From 15 February 2023 onwards, the use of lead ammunition became illegal in and around wetlands across all the EU 27 countries, Liechtenstein, Iceland and Norway. The ban on lead ammunition, a toxic compound seriously affecting nature, wildlife and human health, is a meaningful step forward to protect the wildlife that falls victim to lead poisoning every year. But the total phase-out of lead ammunition for hunting continues to be a priority to help restore the populations of vultures and other scavenging species.
The dangerous impacts of lead ammunition on wildlife
Over centuries, lead has been used in ammunition for hunting, fishing and shooting sports. Lead cartridges consist of hundreds of rounded pellets that contaminate both soil and water. According to ECHA – the European Chemicals Agency, 44 000 tonnes of lead are annually dispersed into the EU environment, putting at risk at least 135 million birds each year from primary ingestion of lead gunshot, 14 million birds from secondary ingestion and 7 million from the ingestion of lead fishing tackle.
Lead projectiles dispersed in the environment are particularly problematic for waterbirds that ingest the pellets mistaking them for small stones known as ‘grit’ that help their digestion. As for vultures and facultative scavengers, they are directly poisoned by consuming hunted carcasses that contain ammunition fragments or indirectly from lead incorporated by the animals on which they feed. This results in lethal and sub-lethal toxicity, a silent threat causing long-term population declines that are difficult to detect. In Europe, such mortality rates hamper decades of conservation efforts and funding aimed at restoring raptor and vulture populations.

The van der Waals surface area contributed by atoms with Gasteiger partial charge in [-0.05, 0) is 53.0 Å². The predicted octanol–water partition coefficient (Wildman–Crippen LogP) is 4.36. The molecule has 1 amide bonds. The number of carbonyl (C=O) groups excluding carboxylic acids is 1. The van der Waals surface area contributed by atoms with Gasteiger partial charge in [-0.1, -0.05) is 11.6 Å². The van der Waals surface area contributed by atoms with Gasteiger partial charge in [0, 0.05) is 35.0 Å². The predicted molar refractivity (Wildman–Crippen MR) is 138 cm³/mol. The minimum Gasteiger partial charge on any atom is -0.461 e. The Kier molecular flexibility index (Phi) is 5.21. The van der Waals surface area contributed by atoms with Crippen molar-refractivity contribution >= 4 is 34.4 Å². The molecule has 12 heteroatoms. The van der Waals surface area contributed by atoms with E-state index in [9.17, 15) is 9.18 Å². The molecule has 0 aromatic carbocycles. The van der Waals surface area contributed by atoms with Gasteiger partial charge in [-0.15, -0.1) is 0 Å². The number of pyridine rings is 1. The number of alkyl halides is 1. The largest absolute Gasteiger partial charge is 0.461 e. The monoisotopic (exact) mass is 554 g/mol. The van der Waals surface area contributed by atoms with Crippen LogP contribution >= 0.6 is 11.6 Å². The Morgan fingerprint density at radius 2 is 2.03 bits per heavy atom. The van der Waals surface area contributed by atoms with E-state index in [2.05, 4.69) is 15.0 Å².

In some countries and regions worldwide, the use of lead ammunition has already been banned. In the USA, the ban was instrumental in reducing lead exposure in vultures and raptors; Denmark and the Netherlands banned the use of lead gunshots decades ago, and partial bans occurred in Spain and Germany (Bavaria).
New EU regulation bans the use of lead ammunition in and around wetlands
At the beginning of 2021, the European Parliament adopted the recommendations of ECHA to forbid the use and carrying of lead ammunition around wetlands. Finally, after granting a 2-year transition period to EU countries, on 15 January 2023, the regulation that prohibits the discharging and carrying of lead shots within 100 metres of wetlands took full effect. This means that non-toxic, lead-free ammunition must be used instead. If a person is found carrying a gunshot in or within 100 metres of wetlands while out shooting or as part of going shooting, the shooting concerned shall be presumed to be wetland shooting unless that person can demonstrate that it was some other type of shooting.
Now, all EU 27 Member states are requested to enforce the regulation to ensure compliance and attribution of the respective legal consequences. Moreover, this restriction allows Member States to ban lead gunshots in all areas if 20% or more of the country’s territory is wetlands. In this case, the restriction applies after 15 February 2024.